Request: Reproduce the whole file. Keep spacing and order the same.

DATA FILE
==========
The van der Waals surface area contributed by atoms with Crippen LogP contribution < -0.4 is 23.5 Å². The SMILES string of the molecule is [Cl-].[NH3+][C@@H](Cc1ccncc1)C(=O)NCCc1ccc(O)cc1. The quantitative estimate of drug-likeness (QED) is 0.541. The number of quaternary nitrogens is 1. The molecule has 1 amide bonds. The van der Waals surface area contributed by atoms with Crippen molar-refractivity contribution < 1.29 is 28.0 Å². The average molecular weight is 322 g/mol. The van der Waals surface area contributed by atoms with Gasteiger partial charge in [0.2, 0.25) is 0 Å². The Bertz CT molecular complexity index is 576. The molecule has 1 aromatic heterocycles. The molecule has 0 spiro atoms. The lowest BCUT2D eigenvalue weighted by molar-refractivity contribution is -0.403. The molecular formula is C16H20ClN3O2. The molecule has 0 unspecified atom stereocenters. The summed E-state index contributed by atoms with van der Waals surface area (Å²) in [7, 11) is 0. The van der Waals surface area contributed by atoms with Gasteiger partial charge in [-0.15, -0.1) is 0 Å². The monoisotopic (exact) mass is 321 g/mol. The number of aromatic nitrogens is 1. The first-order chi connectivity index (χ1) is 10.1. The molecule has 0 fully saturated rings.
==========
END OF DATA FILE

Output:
The van der Waals surface area contributed by atoms with Crippen LogP contribution < -0.4 is 23.5 Å². The SMILES string of the molecule is [Cl-].[NH3+][C@@H](Cc1ccncc1)C(=O)NCCc1ccc(O)cc1. The quantitative estimate of drug-likeness (QED) is 0.541. The number of quaternary nitrogens is 1. The molecule has 1 amide bonds. The van der Waals surface area contributed by atoms with Crippen molar-refractivity contribution < 1.29 is 28.0 Å². The average molecular weight is 322 g/mol. The van der Waals surface area contributed by atoms with Gasteiger partial charge in [0.2, 0.25) is 0 Å². The Bertz CT molecular complexity index is 576. The molecule has 1 aromatic heterocycles. The molecule has 0 spiro atoms. The lowest BCUT2D eigenvalue weighted by molar-refractivity contribution is -0.403. The molecular formula is C16H20ClN3O2. The molecule has 0 unspecified atom stereocenters. The summed E-state index contributed by atoms with van der Waals surface area (Å²) in [7, 11) is 0. The van der Waals surface area contributed by atoms with Gasteiger partial charge in [-0.15, -0.1) is 0 Å². The monoisotopic (exact) mass is 321 g/mol. The number of aromatic nitrogens is 1. The first-order chi connectivity index (χ1) is 10.1. The molecule has 0 fully saturated rings.